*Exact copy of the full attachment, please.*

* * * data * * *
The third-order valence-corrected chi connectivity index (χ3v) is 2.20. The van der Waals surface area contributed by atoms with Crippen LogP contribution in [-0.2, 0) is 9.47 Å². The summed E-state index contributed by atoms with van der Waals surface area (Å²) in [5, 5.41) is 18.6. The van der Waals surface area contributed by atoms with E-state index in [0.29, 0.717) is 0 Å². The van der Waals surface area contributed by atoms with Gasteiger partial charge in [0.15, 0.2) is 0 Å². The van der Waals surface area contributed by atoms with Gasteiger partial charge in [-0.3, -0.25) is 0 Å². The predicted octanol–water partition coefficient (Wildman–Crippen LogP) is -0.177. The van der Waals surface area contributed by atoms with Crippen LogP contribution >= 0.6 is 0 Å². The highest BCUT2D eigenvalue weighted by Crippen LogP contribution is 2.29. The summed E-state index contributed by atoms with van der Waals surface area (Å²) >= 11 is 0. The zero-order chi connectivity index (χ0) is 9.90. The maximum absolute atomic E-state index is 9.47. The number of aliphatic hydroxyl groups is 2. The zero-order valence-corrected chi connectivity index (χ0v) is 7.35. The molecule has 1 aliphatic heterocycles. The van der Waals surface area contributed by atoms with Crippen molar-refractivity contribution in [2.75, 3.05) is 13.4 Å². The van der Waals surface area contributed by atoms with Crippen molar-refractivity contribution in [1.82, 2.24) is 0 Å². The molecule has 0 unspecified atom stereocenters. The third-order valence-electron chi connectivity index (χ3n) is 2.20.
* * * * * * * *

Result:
The third-order valence-corrected chi connectivity index (χ3v) is 2.20. The van der Waals surface area contributed by atoms with Crippen LogP contribution in [-0.2, 0) is 9.47 Å². The summed E-state index contributed by atoms with van der Waals surface area (Å²) in [5, 5.41) is 18.6. The van der Waals surface area contributed by atoms with E-state index in [0.29, 0.717) is 0 Å². The van der Waals surface area contributed by atoms with Gasteiger partial charge in [0.15, 0.2) is 0 Å². The van der Waals surface area contributed by atoms with Gasteiger partial charge in [-0.3, -0.25) is 0 Å². The predicted octanol–water partition coefficient (Wildman–Crippen LogP) is -0.177. The van der Waals surface area contributed by atoms with Crippen LogP contribution >= 0.6 is 0 Å². The highest BCUT2D eigenvalue weighted by Crippen LogP contribution is 2.29. The summed E-state index contributed by atoms with van der Waals surface area (Å²) >= 11 is 0. The zero-order chi connectivity index (χ0) is 9.90. The maximum absolute atomic E-state index is 9.47. The number of aliphatic hydroxyl groups is 2. The zero-order valence-corrected chi connectivity index (χ0v) is 7.35. The molecule has 1 aliphatic heterocycles. The van der Waals surface area contributed by atoms with Crippen molar-refractivity contribution in [2.75, 3.05) is 13.4 Å². The van der Waals surface area contributed by atoms with Crippen molar-refractivity contribution in [1.82, 2.24) is 0 Å². The molecule has 0 unspecified atom stereocenters. The third-order valence-electron chi connectivity index (χ3n) is 2.20.